Can barbecued meat served from a truck underneath a railway bridge really be any good?
I don’t usually review food trucks, but in the case of barbecue purveyor Pitt Cue I’ll make an exception given the dire state of BBQ in London. Food trucks are currently in fashion in the US and they’re exactly what they sound like – food served out of a converted, specially equipped van, truck or other automobile. Unlike the humble football ground burger van, the best food trucks pride themselves on both the quality of their food and their low prices.
Food trucks are still relatively scarce in London. Most are found in modest or unusual locations and PittCue is no exception. It’s parked right under the Hungerford railway bridge on the South Bank of the Thames immediately opposite Charing Cross Station so it is easy to find. It’s not an especially attractive location with the sound of suburban commuter trains rattling overhead and only a handful of plastic tables and chairs that resemble decapitated traffic cones.
This can be all forgiven though given PittCue’s remarkably low price of £7 which gets you a choice of meat plus a side and bread. Although there are occasional guest meats such as ox cheek (which I managed to miss out on), the two regular choices of meat are beef brisket and pulled pork which can be paired with either barbecued beans or coleslaw.
On my first visit I ordered the beef brisket with beans which was accompanied by two slices of seeded loaf. The bread had a pleasing nutty flavour, although the slices were too thin for either mopping up the sauce or for use as a rustic spoon. The juicy beef had a tender, fibrous texture that melted in the mouth with a gentle smoky flavour. The smokiness was a little subdued though, so if I didn’t know better I’d almost mistake it for some odd form of stewed beef. It’s not as intensely fatty, salty or chargrilled as the delicious brisket at Hill Country in New York, but it’s still satisfying in its own way if not as mind-blowing.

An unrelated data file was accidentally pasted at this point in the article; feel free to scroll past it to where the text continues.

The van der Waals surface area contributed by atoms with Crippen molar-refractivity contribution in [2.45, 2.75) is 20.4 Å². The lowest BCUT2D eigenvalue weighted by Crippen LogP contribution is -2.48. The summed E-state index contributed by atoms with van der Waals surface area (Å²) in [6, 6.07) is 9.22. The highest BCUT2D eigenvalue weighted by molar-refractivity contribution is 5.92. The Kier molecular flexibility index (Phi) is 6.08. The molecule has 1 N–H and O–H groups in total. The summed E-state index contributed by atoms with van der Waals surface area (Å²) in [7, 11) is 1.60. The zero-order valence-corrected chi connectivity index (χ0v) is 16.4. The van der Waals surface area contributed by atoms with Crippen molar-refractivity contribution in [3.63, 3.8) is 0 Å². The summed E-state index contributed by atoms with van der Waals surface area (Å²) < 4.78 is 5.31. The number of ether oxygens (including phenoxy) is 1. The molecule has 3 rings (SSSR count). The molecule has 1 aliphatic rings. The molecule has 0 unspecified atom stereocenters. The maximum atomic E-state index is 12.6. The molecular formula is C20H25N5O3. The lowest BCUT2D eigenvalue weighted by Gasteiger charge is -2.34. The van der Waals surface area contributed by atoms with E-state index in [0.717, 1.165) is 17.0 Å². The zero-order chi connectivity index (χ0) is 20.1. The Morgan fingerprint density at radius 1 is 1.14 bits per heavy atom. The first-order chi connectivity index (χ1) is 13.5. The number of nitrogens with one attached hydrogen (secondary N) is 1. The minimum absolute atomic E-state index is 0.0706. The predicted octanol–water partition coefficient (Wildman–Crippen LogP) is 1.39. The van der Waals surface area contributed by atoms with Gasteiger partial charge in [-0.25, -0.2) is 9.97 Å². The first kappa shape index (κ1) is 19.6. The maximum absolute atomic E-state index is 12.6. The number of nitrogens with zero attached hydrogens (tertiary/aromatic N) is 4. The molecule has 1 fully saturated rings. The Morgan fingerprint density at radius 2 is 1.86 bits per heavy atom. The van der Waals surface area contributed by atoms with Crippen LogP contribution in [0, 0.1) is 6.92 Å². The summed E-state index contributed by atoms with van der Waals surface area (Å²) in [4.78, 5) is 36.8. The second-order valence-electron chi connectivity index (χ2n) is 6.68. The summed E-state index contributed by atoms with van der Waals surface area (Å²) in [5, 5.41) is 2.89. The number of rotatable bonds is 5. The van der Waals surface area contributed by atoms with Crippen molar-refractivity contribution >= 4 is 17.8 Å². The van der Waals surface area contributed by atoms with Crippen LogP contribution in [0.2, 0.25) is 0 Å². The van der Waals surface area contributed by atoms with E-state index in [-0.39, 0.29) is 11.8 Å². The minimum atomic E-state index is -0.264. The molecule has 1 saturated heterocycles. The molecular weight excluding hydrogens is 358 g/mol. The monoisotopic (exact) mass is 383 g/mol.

That box is sturdier than it looks.
The beans left more of a lasting impression with their firm texture and deliciously dark, smoky, sweet taste. This was balanced out by the zesty, refreshing pickles with none of the excessively tart, vinegarish taste you’d normally associate with pickles.
Strands of beef brisket.
I washed it all down with some lemonade which was refreshing and not too sweet. I like a touch of tart bitterness in my lemonade but that wasn’t to be found here. Sadly the lemonade isn’t always available.
Why do you only rarely see limeade?
On my second visit I tried the pulled pork with coleslaw. Like the brisket, the pulled pork was tender with a pleasing, fibrous texture and was moist but not soggy. Again the meat had a gently infused smoky flavour but with added sweetness that had a certain fruity charm to it. Unlike the unmistakably beefy brisket though, the character of the pork was a bit underwhelming although that is nitpicking slightly. The bread this time around was a large doorstop chunk of loaf more than suited for soaking up the meat juices.
Big eats, but not too big.
Once again the side dish was in some ways more interesting than the meat. The red cabbage and parsley coleslaw wasn’t excessively creamy nor was it bland and soft – the parsley is unmistakable and the shreds of red cabbage have a firm bite which provides a nice counterpoint to the tender meat. The refreshingly zesty pickles were present and accounted for.
Hungerford Bridge is not entirely rainproof. Trust me on this.
And they had root beer! Root beer! Oh how I love root beer!
There’s no denying that at a mere £7 PittCue is a bargain and the quality of the food was surprisingly good too. Although it doesn’t reach the dizzying heights of the best American barbecue, it’s still worth seeking out for inexpensive, sensibly sized portions of smoky meat and I’d much rather eat at PittCue than some of the dire chain restaurants on this part of the South Bank.
Although I might think differently if it was served in an actual restaurant at higher prices or if someone else provides some real competition, for now PittCue serves the best American-style barbecue in London but it’s only open until September 2011. A cautious four stars.
Address: Under Hungerford Bridge, Belvedere Road, South Bank, London, SE1 8XX
Opening Hours: Tuesday-Saturday 13.00-22.00. Sunday 13.00-19.00. Closed Mondays. All times approx – tweet to confirm. Open until September 2011.
Reservations: not taken.
Total cost for one person including soft drink: £10 approx.